War of the Rebellion: Serial 062 Page 1093 Chapter XLVI. CORRESPONDENCE, ETC. - CONFEDERATE.

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I learn, and I would suggest to you the importance of seeing that they remain in the State and under your command as they do volunteer. I shall, is indicated before, if enough volunteers do not present themselves, send forward the State troops to the extent that may be necessary.

Your obedient servant,


[Inclosure No. 7.] HEADQUARTERS DISTRICT OF TEXAS, &C., Houston, March 23, 1864.

His Excellency Governor P. MURRAH:

I have the honor to acknowledge receipt of your communication dated 17th instant. The proposition of Your Excellency, tendering the State troops in brigades, is respectfully declined, the law of Congress and the decision of the President and the lieutenant-general commanding department forbidding its acceptance. The proposal made by Colonel D. B. Culberson, adjutant and inspector general, waiving your claim, upon certain conditions, of the conscript element in the State troops between the ages of eighteen and forty-five years, does not meet the case presented by the new conscript law, which embraces all men between the ages of seventeen and forty-five, while at the same time it presents a new cause of dissatisfaction among the men comprising that class, which would create additional embarrassment. As Your Excellency, in your communication of 19th instant, seems to doubt the expediency of bringing the State troops into the field at this time, I am the more willing to accede to your wishes because of the obligations imposed upon me by the recent act of Congress.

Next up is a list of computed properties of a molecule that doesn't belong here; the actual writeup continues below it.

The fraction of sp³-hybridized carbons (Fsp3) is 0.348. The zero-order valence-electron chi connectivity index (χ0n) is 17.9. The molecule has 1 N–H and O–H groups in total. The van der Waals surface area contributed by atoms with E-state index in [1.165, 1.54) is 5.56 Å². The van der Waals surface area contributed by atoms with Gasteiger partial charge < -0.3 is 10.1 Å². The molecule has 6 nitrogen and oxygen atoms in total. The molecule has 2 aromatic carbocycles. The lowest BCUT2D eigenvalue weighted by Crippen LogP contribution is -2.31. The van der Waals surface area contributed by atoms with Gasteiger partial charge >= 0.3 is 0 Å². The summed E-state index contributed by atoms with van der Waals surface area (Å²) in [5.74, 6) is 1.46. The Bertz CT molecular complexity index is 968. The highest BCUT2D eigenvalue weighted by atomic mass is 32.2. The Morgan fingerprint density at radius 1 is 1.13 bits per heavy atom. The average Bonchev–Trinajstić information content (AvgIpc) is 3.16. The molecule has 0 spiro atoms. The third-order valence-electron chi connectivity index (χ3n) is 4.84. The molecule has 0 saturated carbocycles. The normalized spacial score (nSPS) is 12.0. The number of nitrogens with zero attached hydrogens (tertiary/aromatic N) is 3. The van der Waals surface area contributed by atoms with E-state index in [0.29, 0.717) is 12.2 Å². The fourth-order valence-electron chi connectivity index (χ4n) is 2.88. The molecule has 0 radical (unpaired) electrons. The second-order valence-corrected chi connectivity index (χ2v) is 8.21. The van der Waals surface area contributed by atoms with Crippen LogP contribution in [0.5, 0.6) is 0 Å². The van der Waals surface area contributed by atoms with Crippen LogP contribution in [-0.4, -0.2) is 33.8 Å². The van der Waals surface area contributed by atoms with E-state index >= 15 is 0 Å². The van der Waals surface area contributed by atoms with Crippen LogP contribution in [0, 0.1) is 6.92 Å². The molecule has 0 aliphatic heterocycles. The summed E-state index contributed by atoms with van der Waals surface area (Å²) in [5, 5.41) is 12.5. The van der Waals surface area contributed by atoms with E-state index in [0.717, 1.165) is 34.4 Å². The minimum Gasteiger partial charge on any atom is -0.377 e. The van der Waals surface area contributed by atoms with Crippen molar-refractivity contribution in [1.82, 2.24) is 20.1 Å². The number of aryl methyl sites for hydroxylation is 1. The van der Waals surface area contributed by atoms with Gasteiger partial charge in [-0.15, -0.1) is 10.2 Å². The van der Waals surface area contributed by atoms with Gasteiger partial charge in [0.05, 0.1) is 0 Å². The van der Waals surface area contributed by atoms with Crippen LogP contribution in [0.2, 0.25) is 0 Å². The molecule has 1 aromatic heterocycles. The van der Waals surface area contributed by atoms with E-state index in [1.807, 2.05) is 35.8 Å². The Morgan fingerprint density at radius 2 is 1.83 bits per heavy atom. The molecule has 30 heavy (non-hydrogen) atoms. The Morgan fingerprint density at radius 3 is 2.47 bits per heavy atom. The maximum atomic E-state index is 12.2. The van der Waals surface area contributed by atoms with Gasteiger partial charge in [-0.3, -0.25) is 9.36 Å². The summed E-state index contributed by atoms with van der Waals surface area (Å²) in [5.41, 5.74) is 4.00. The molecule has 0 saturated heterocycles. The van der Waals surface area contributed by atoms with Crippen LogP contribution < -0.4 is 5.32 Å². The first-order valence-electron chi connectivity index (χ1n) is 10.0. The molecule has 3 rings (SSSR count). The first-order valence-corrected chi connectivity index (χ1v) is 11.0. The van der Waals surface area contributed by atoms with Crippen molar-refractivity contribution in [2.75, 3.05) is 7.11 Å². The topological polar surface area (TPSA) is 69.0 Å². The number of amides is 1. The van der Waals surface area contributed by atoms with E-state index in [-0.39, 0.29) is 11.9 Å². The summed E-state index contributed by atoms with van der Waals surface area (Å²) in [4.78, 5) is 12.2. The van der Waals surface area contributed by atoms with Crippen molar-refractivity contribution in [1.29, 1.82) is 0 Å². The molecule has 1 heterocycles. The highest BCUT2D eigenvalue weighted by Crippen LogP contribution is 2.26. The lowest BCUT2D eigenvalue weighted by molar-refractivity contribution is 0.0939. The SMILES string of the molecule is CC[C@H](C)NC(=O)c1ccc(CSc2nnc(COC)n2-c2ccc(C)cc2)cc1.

I had supposed that the question as to the troops being continued in service was definitely settled, but Your Excellency regards the retaining of any of them in the field as dependent upon the views you may yet form as to the emergency and upon the numbers who volunteer for the war. I desire to free you from any embarrassment arising from a consideration of the agricultural and other home interests, and therefore do not ask at your hands the exercise of your powers to bring the troops into the field when your judgment convinces you that the result will be disastrous. If the assurances I have given you of the danger and the evidences you have of the strength of the enemy have not convinced you of the necessity for additional forces, I have little hope of satisfying your command on this subject. It does not become me to argue upon the propriety of the orders of the lieutenant-general by which the troops of Texas have marched to meet the enemy on the soil of Louisiana; but I can assure Your Excellency it is my deliberate opinion that unless (though a mere handful) their valor suffice to check his progress the campaign will be transferred to Texas.

The reserve force which I am authorized to organize under the new conscript act will then form a powerful auxiliary in the defense of the State, while the remaining State troops, composed as they will be of a very large class not embraced in the conscript act, comprising aliens, planters exempt on account of working fifteen hands, and those exempt from disability and other causes, may, in great